Our Multi-Asset Strategies Reflect a Tactical Adjustment Away from Riskier Assets
Against this backdrop, we have grown more cautious and selective in our multi-asset strategies, but we are not overly bearish. We have valuation concerns across a variety of asset classes.
Equities as a whole are not cheap, in our analysis, and we have tempered our enthusiasm for them. Corporate fundamentals remain relatively strong, and corporate earnings still support global equities. But we believe profit margin expansion will be tougher to achieve as the ability to pass on higher costs to consumers appears limited.
As a result, we believe profit margins have peaked across major economies and may decline further in 2020. This seems to be contributing to ebbing business confidence and curtailed investment plans. And if inflation picks up, markets could be in the difficult position of contending with less leeway for monetary accommodation than expected.
Recurring equity market selloffs seem likely again in 2020 as untested policy measures such as tariffs and restrictions on listing and capital flows are being considered. The US presidential election also could complicate the uneasy US-China relationship.
The US equity market’s attention in 2020 will probably focus on valuations, margin pressures and whether Fed interest-rate cuts are effective in stimulating demand.
Elsewhere, China’s equity market gives us pause despite attractive valuations and recent stabilisation enabled by stimulus measures. US-China trade disputes are only a symptom of broader tensions as the rhetoric between both countries has hardened.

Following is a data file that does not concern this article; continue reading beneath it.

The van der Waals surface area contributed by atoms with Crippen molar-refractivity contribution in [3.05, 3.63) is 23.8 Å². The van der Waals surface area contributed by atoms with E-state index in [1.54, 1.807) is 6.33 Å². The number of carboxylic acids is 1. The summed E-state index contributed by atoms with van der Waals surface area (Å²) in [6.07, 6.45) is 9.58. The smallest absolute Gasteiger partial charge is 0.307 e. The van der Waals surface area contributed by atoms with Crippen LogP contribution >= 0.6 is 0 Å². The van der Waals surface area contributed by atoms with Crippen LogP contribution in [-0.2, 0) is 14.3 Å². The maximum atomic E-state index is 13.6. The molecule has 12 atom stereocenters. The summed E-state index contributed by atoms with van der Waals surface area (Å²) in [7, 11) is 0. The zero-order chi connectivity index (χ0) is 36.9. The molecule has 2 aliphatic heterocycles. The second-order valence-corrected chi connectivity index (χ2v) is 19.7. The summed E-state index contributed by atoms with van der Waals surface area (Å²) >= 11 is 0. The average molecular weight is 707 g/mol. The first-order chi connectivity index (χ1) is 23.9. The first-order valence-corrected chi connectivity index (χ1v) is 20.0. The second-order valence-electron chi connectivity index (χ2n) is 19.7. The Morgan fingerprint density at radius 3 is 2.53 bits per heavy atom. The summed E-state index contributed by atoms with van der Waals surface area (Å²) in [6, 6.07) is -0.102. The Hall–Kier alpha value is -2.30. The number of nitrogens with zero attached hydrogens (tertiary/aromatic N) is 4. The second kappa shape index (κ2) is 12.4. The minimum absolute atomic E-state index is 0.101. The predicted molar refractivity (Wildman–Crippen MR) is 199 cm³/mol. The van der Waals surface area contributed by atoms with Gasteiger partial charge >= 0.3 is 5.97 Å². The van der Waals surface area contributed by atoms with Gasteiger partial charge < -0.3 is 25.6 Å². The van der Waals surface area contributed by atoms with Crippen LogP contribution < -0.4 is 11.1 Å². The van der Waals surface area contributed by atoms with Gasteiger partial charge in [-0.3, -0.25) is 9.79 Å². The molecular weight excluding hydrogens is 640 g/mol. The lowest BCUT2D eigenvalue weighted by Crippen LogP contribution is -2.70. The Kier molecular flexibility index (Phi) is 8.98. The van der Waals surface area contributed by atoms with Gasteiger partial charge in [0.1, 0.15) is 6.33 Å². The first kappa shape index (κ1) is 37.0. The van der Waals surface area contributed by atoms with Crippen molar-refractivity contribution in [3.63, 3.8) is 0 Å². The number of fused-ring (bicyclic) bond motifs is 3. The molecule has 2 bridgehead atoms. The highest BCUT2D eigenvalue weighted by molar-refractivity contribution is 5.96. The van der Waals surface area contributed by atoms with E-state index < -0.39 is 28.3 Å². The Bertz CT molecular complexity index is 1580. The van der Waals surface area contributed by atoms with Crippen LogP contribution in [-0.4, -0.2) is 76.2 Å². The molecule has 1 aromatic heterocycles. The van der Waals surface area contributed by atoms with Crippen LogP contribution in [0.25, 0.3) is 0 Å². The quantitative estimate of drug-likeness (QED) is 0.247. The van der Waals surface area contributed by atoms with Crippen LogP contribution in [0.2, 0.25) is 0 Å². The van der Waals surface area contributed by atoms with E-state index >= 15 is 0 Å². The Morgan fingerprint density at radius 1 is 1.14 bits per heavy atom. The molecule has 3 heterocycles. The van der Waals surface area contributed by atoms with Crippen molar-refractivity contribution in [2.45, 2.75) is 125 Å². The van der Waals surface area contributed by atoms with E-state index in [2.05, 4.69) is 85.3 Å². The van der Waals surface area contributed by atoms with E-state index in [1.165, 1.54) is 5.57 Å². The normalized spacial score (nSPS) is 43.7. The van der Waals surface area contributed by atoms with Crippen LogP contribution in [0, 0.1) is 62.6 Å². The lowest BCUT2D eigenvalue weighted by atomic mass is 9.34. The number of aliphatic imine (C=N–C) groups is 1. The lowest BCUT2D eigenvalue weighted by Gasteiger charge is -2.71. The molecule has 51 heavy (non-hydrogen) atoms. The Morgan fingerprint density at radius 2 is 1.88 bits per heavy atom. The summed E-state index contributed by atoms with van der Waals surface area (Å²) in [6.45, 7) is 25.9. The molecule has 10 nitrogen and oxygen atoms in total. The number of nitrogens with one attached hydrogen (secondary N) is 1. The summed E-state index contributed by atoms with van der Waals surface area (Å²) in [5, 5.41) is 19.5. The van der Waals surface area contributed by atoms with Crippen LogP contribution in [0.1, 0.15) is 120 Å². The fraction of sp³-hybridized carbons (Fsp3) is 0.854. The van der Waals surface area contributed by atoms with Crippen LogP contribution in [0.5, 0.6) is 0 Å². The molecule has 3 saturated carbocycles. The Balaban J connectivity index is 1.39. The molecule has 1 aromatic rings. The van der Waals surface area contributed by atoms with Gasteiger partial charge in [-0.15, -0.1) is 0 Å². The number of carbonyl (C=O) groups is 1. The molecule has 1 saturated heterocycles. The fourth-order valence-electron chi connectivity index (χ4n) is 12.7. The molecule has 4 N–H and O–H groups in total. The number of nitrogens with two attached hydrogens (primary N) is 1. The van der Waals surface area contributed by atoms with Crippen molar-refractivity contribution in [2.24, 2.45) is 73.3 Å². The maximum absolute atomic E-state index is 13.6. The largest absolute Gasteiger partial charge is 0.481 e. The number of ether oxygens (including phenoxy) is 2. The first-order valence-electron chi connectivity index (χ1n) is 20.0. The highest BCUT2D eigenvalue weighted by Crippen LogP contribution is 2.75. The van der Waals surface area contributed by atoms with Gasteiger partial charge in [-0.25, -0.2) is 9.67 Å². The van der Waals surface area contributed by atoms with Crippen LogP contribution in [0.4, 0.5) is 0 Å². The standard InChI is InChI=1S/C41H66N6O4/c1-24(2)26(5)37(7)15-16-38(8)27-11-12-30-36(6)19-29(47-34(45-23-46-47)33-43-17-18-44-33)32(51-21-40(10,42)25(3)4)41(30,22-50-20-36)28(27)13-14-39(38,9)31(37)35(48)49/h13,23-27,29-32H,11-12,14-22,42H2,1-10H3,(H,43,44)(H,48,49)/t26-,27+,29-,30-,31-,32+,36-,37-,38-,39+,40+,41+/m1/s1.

In the credit markets, bouts of equity weakness have driven ongoing demand for longer-dated assets such as US Treasuries and high-grade corporate debt. We have seen a major upswing in issuance as companies have been able to access longer-term capital at incredibly low borrowing rates.
The sharp downdraft in interest rates globally has strongly benefited higher quality, long-duration fixed income assets, which leaves markets with very little room to maneuver. Consequently, we remain concerned about stretched bond valuations.
With these assets unlikely to repeat their 2019 performance in 2020, we are biased toward shorter duration exposure and assets such as short-term US Treasuries, mortgage-backed securities, and higher-quality corporate debt (both investment grade and non-investment grade). Overall, we have moved to a truly neutral view of bonds at the asset allocation level given the balance between reasons for optimism and valuation concerns.
We are also being extremely selective within lower-rated fixed income sectors such as high-yield corporates — default rates appear to be rising toward historical averages, and bank loans have experienced outflows.
The investment-grade corporate bond market should find ongoing support from strong fundamentals; however, leverage was high heading into 2020 and technical conditions may prove challenging. Although some widening of yield spreads is likely as growth slows, yields remain attractive to us in a global context.
We retain a more optimistic outlook for emerging market debt given dovish global central bank policy and real yields that have been running higher than historical averages, both of which could help mitigate exchange-rate risks in local-currency bonds.
A key caveat here is that we think selective positioning is important as investors continue to worry about protectionism and deterioration in geopolitics.
This article is contributed by Edward D. Perks, CFA, Chief Investment Officer, Franklin Templeton Multi-Asset Solutions.